Q: I was wondering, when did "Sid the Kid" become "Sid the Man?" I see no more young fiery kid in him, just a veteran who makes the standard NHL moves. What is going on here? Maybe Mario Lemieux can pull out some old tapes and show him how a 21-years-young superstar plays.
Chris Costa, Warwick N.Y.
MOLINARI: There's no question that Crosby's performance through the first 14 games of the season has not met the expectations of many, if not most, observers. It also says something when a 21-year-old can be viewed as a disappointment even though he's averaging better than a point per game. Still, it's unlikely that even Crosby's most staunch supporters would argue that he has been pulling fans out of their seats quite as often as he did earlier in his career.
As has been noted countless times here and elsewhere, the Penguins -- with the conspicuous exception of Marian Hossa -- have not been able to find linemates capable of taking full advantage of Crosby's abilities. Because he is, first and foremost, a playmaker, he isn't likely to manufacture many goals singlehandedly, aside from those stemming from the occasional spectacular rush or dazzling move.
It also is unclear how much Crosby's lingering injury, the nature and severity of which have not been divulged by the team, is affecting him, although he had had some relatively ordinary games before he was hurt during a 4-1 loss in Phoenix Oct. 30.
Still, Crosby's commitment to his craft -- as intense as any the moderator of this forum has seen in a quarter-century of covering the NHL -- and ferociously competitive nature make it reasonable to believe that he will, at some point, regain whatever edge on his game has been dulled.
No one, however, should judge Crosby -- or Evgeni Malkin or Alex Ovechkin or any other of the league's brilliant young talents -- by the standards Lemieux set. All of the guys mentioned in the previous sentence are extraordinary talents, but they are not in Lemieux's class. Not yet and, quite possibly, not ever.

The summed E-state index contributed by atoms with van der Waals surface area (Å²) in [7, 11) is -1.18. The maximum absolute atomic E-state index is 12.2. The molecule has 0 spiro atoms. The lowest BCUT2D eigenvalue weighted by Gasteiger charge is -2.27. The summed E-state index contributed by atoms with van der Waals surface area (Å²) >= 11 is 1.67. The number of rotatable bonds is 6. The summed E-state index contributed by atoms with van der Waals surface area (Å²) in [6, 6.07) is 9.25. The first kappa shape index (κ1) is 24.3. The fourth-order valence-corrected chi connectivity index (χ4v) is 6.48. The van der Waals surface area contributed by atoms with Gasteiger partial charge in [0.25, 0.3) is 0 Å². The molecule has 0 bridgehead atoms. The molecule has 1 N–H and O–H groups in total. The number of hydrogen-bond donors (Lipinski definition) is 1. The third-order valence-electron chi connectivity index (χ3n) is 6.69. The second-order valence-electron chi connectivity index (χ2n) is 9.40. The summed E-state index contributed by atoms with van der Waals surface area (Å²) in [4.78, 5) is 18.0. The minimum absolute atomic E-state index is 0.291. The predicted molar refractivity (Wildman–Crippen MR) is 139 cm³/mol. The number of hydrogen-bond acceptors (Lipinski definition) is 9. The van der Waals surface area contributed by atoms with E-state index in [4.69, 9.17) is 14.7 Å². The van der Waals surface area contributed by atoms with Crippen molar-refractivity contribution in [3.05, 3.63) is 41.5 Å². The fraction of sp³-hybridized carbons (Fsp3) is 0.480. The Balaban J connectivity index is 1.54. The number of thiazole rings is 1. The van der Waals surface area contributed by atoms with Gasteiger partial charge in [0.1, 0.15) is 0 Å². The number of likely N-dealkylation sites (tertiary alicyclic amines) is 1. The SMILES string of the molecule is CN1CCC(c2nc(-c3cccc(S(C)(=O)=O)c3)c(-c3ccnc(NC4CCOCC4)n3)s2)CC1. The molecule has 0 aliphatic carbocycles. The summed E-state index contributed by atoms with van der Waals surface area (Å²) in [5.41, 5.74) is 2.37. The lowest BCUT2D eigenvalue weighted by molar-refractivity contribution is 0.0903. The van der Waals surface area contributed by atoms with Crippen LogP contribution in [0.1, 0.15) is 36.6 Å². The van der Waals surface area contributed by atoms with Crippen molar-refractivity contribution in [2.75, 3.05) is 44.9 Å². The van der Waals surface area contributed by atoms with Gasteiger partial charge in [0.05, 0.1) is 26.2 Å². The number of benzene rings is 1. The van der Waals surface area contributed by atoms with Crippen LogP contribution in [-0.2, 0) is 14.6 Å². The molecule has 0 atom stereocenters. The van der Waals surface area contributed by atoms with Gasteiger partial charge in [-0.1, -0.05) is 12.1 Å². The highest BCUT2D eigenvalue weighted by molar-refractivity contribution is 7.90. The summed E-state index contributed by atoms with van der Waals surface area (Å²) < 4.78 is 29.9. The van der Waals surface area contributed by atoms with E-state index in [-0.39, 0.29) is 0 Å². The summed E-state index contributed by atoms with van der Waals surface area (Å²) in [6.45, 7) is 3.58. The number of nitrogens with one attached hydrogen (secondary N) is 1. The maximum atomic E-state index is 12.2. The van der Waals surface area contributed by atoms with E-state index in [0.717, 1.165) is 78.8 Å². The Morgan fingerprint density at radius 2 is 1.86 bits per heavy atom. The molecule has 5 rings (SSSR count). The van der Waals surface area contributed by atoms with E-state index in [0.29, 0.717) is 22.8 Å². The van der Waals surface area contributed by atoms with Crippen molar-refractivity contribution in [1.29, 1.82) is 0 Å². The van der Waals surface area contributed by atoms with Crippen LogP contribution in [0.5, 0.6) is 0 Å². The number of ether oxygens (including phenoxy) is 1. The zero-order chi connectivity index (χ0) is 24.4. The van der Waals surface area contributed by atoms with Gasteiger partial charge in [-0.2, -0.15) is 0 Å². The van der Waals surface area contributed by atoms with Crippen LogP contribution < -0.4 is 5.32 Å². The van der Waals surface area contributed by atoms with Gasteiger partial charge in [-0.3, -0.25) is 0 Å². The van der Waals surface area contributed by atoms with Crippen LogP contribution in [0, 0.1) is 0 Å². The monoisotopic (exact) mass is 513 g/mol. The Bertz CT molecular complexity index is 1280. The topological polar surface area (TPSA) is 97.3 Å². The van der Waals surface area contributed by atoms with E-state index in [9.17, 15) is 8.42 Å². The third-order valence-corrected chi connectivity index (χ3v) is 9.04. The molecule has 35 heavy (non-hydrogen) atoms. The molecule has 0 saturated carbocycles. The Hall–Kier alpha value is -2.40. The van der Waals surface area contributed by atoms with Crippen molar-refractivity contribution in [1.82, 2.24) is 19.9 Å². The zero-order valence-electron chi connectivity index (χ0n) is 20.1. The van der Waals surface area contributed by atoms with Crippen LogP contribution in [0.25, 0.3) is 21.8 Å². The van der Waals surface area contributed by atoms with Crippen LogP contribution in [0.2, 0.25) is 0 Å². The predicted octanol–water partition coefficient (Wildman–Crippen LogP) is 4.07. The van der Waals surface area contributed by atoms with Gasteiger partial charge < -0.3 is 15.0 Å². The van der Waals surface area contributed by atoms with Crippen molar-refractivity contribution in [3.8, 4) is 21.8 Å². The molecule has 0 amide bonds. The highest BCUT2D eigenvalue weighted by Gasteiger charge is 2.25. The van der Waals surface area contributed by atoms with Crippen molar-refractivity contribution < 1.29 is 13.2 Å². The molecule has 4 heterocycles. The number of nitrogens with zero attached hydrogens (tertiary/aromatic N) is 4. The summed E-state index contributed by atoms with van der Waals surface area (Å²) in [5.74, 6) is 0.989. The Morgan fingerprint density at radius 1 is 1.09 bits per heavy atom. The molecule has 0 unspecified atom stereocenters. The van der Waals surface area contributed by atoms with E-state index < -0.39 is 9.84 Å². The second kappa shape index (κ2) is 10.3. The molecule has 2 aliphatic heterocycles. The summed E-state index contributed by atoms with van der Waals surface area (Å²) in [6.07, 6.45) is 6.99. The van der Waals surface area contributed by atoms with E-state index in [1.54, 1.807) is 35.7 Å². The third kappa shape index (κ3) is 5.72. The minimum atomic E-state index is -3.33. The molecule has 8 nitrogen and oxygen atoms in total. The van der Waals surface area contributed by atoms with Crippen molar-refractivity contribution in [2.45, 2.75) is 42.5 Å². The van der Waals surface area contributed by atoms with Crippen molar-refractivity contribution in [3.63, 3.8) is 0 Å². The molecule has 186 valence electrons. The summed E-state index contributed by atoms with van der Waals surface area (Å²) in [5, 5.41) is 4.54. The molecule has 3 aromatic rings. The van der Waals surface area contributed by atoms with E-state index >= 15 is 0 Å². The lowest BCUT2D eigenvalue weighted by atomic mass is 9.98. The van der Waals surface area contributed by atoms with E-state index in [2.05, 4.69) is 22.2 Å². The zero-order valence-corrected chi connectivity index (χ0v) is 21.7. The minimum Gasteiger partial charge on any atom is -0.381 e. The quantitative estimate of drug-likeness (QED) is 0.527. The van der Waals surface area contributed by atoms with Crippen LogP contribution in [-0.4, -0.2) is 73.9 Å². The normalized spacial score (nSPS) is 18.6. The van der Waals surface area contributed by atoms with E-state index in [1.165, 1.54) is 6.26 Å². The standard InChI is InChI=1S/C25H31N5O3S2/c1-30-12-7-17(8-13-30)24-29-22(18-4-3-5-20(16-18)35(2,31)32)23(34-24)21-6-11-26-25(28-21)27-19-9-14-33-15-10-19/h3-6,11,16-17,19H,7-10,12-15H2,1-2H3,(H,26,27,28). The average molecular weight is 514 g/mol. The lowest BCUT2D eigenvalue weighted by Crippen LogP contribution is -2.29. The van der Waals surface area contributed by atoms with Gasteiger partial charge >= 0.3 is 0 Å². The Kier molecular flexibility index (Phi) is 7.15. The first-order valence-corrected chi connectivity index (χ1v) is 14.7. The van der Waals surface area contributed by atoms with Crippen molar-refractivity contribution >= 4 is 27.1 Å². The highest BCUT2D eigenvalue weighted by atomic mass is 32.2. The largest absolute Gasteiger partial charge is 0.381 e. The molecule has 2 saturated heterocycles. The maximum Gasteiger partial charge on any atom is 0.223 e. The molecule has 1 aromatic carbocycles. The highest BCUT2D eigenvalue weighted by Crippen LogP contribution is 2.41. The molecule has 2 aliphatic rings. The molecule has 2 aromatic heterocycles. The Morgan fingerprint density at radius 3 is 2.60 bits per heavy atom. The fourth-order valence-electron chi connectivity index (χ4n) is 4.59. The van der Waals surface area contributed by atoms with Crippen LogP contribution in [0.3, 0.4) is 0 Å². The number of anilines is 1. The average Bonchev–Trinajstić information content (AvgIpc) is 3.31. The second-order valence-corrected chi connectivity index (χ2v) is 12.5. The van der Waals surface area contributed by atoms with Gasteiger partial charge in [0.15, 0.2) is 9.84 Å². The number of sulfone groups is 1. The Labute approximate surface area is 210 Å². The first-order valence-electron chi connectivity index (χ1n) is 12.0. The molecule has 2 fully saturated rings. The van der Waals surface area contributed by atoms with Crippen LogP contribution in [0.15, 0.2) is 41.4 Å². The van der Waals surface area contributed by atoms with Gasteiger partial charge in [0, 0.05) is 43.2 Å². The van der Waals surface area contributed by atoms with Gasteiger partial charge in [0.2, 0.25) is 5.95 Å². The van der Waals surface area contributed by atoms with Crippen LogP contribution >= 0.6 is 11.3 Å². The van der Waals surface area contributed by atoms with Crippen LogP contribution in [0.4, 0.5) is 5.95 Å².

Q: Am I correct in assuming that Max Talbot is the best seventh-round draft pick in franchise history?
Mike Clibbens, Richmond, Va.
MOLINARI: Absolutely not. No way.
Mostly because Talbot was an eighth-round selection, not a seventh-rounder, when the Penguins grabbed him with the 234th choice in 2002.
Talbot is, however, no worse that the second-best player the Penguins got out of his draft class, which was headlined by Ryan Whitney, the fifth-overall selection.
The players claimed ahead of Talbot, in rounds 2-7, were Ondrej Nemec, Erik Christensen, Daniel Fernholm, Andrew Sertich. Cam Paddock, Bobby Goepfert and Patrik Bartschi.
No one in that group still shows up on the Penguins' organizational depth chart and Christensen, who was sent to Atlanta in the Marian Hossa trade in February, is the only one playing in the NHL.
And, truth be told, the Penguins have had a bit more more luck with eighth-round choices than those taken in the seventh. Their most prominent No. 7 behind Talbot is winger Tom Kostopoulos, now with Montreal, while prospects selected by the Penguins in the eighth round include Andrew Ference (1997), Paul Stanton (1985), Ryan Lannon (five picks after Talbot), Mitch Lamoureux (1981) and David Brown (2004).